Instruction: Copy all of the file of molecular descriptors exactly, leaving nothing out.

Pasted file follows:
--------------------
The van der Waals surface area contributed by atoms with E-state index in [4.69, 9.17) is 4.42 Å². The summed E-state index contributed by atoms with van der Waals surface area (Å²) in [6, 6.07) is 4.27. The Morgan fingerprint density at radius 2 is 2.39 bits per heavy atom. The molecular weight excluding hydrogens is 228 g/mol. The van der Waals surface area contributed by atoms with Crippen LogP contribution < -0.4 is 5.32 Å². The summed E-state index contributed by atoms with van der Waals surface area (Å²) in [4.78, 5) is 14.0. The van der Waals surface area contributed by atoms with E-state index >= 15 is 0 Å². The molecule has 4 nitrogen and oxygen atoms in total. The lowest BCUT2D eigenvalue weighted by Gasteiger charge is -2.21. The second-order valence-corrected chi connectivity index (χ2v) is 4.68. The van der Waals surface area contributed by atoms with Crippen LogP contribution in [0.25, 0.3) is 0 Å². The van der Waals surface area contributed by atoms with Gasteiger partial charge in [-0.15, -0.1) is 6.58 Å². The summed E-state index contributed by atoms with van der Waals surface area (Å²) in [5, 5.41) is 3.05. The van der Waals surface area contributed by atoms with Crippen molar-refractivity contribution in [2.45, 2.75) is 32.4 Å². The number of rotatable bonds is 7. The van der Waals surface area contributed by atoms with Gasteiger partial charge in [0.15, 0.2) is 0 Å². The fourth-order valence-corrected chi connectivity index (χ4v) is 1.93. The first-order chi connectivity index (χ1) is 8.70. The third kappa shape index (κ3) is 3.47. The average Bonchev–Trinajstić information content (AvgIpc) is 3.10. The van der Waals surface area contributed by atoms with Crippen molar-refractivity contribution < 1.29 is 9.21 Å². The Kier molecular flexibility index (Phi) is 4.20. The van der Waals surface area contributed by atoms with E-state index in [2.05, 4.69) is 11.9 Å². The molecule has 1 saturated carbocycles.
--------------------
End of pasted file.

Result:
The van der Waals surface area contributed by atoms with E-state index in [4.69, 9.17) is 4.42 Å². The summed E-state index contributed by atoms with van der Waals surface area (Å²) in [6, 6.07) is 4.27. The Morgan fingerprint density at radius 2 is 2.39 bits per heavy atom. The molecular weight excluding hydrogens is 228 g/mol. The van der Waals surface area contributed by atoms with Crippen LogP contribution < -0.4 is 5.32 Å². The summed E-state index contributed by atoms with van der Waals surface area (Å²) in [4.78, 5) is 14.0. The van der Waals surface area contributed by atoms with E-state index >= 15 is 0 Å². The molecule has 4 nitrogen and oxygen atoms in total. The lowest BCUT2D eigenvalue weighted by Gasteiger charge is -2.21. The second-order valence-corrected chi connectivity index (χ2v) is 4.68. The van der Waals surface area contributed by atoms with Crippen LogP contribution in [0.25, 0.3) is 0 Å². The van der Waals surface area contributed by atoms with Gasteiger partial charge in [-0.15, -0.1) is 6.58 Å². The summed E-state index contributed by atoms with van der Waals surface area (Å²) in [5, 5.41) is 3.05. The van der Waals surface area contributed by atoms with Crippen molar-refractivity contribution in [2.45, 2.75) is 32.4 Å². The number of rotatable bonds is 7. The van der Waals surface area contributed by atoms with Gasteiger partial charge in [0.15, 0.2) is 0 Å². The fourth-order valence-corrected chi connectivity index (χ4v) is 1.93. The first-order chi connectivity index (χ1) is 8.70. The third kappa shape index (κ3) is 3.47. The average Bonchev–Trinajstić information content (AvgIpc) is 3.10. The van der Waals surface area contributed by atoms with Crippen molar-refractivity contribution < 1.29 is 9.21 Å². The Kier molecular flexibility index (Phi) is 4.20. The van der Waals surface area contributed by atoms with E-state index in [2.05, 4.69) is 11.9 Å². The molecule has 1 saturated carbocycles.